The gray-eyed man turned to take in the figure and they widened in shock at the presence of a mottled face; eyes which squinted monstrously juxtaposed with a placid gaze and broken and jagged molars pushing over the crest over a lower lip could not distract him from the site of a benign smile.
Tumbling over the ground the gray-eyed man jerked a pair of blades from his belt and hopped back into a fighting stance, eyeing the face of the half-orc beast leering down at him.
“You give life to the rumor, brother,” he said sadly, his eyes softening, the smile now gone.
“Wait… huh? What rumor?” the gray-eyed man asked, suspiciously, somewhat confused, his eyes following the half-orc, searching desperately for the imminent threat.
The half-orc sighed softly, shaking his head, his thick muscled forearms folding across his massive chest to slip into the sleeves of the spartan robe. The thick black brows knitted above his eyes and he looked to the cliffs above, then back to the gray-eyed man in front of him.
“It is said among the peoples of the realms below the earth that the men who dwell under the naked sky are bereft of skill or wit, and have no talent to recommend whatsoever, except for their propensity to kill.”
“What?” the gray-eyed man spluttered. “Nay skill or wit, and only good at killing? And what do ye think orcs are good for, ye whoreson?”
The stubbly teeth pushed forth again in the crooked smile.
“At the least, oh man, we are good at catching humans who are poor at climbing.”
The gray-eyed man slowly lowered his weapons, catching the tentative smile in the face of the creature in front of him. Glancing quickly to the cliffs above him again, then back to the robed person, he straightened his back slowly and slid his blades into the sheaths at his belt.
“You saved my life, half-orc, my thanks,” he said with a nod and a grin at the half-orc’s joke and the absurdity of the situation.
“It was not your fate to die, yet… and though many may call me a half-orc, there are some who call me Ug Fu’Lao,” he said quietly, the tentative smile fading somewhat.
Pausing for a moment, the gray-eyed man caught the look, and glanced quickly through the broken rocks and grass around his feet and then again to the stone wall towering above him, seeking for the cliff edge, nearly a hundred feet above. He shook his head at the near thing that his fall could have resulted in, and let out a quick expulsion of air from his lungs.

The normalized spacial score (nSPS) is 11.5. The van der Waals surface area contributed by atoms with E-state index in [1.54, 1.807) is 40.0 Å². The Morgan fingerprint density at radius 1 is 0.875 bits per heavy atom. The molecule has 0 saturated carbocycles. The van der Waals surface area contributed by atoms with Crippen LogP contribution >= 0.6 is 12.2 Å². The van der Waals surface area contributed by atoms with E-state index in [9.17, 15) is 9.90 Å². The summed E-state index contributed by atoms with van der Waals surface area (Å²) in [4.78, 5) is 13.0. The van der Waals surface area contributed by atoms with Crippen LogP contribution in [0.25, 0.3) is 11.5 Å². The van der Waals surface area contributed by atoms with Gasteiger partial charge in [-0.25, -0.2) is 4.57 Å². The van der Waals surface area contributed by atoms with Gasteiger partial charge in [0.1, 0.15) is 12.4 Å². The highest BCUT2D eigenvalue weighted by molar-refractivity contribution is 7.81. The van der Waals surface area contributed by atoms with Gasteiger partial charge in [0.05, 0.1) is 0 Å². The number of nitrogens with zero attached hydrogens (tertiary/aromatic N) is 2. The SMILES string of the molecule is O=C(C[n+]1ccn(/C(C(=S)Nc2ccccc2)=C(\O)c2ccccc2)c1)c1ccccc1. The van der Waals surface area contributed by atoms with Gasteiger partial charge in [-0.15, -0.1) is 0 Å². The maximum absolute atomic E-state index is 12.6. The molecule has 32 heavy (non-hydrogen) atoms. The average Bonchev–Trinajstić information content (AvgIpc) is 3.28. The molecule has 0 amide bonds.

“Derek Arkantos,” the gray-eyed man said suddenly, his face exploding into a bright smile as he thrust his brown hand forward.
The half-orc looked down at the extended hand in surprise, then slid his own hand slowly from the sleeves of his robe and extended his own hairy fist, which the human embraced warmly.
After a moment of somewhat awkward silence, Arkantos cleared his throat with a sudden gusto.
“So, what brings you out here… uh, Ug?”
“It is said that this place is an ancient shrine to the spirits of the earth; so I have come to pay them my respects.”
“You a priest?”
“I am not a priest; though I honor the gods for their gifts. I am… a student,” he said his gaze suddenly turned to travel through the valley.
“Student, eh? Whatta ye study, mate?”
“I am a student of all things. I am student of the earth and stone; the ways of body and the mind; the ways of the peace of force and the ways of…”
“Ye study quite a bit, mate,” Arkantos interrupted with laugh. Tearing a bundle of cloth from a pouch at his side he pulled out a short knife and cut strips of it and began to bandage his bloodied knuckles. “How about we study up some hot grub, though, if ye got any, eh?”
“I am not fond of grubs; but if you would prefer, I have some nuts and roots, which we may share near the cairn there,” he said pointing behind him.
“Any brandy, mate?” the human asked after a moment.
“No, good Arkantos. Fermented drinks are a pollution to the mind, and I must abstain.”
“Damnation, Uggs, that’s nay good. But what the hell? I guess we’ll pass on the drinks, eh?” his nose twitched as his eyes darted over the broken valley. “But do ye smell that, though? There’s water somewhere near.”